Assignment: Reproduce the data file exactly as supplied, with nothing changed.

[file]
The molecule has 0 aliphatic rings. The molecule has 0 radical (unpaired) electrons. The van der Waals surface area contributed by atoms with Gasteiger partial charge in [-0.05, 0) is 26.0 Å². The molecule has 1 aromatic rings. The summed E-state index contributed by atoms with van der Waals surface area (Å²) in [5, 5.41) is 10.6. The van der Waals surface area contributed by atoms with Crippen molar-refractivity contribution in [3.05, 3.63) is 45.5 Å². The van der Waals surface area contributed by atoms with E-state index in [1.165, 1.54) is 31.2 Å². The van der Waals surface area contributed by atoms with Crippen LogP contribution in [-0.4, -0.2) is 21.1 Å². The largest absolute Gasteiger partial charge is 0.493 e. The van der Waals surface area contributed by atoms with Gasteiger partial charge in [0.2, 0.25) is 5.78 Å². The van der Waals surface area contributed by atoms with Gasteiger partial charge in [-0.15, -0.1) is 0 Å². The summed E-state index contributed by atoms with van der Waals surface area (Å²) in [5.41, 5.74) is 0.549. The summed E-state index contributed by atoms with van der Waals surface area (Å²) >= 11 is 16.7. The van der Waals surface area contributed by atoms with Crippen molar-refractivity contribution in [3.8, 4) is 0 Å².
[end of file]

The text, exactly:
The molecule has 0 aliphatic rings. The molecule has 0 radical (unpaired) electrons. The van der Waals surface area contributed by atoms with Gasteiger partial charge in [-0.05, 0) is 26.0 Å². The molecule has 1 aromatic rings. The summed E-state index contributed by atoms with van der Waals surface area (Å²) in [5, 5.41) is 10.6. The van der Waals surface area contributed by atoms with Crippen molar-refractivity contribution in [3.05, 3.63) is 45.5 Å². The van der Waals surface area contributed by atoms with E-state index in [1.165, 1.54) is 31.2 Å². The van der Waals surface area contributed by atoms with Crippen LogP contribution in [-0.4, -0.2) is 21.1 Å². The largest absolute Gasteiger partial charge is 0.493 e. The van der Waals surface area contributed by atoms with Gasteiger partial charge in [0.2, 0.25) is 5.78 Å². The van der Waals surface area contributed by atoms with Gasteiger partial charge in [-0.15, -0.1) is 0 Å². The summed E-state index contributed by atoms with van der Waals surface area (Å²) in [5.41, 5.74) is 0.549. The summed E-state index contributed by atoms with van der Waals surface area (Å²) >= 11 is 16.7. The van der Waals surface area contributed by atoms with Crippen molar-refractivity contribution in [3.8, 4) is 0 Å².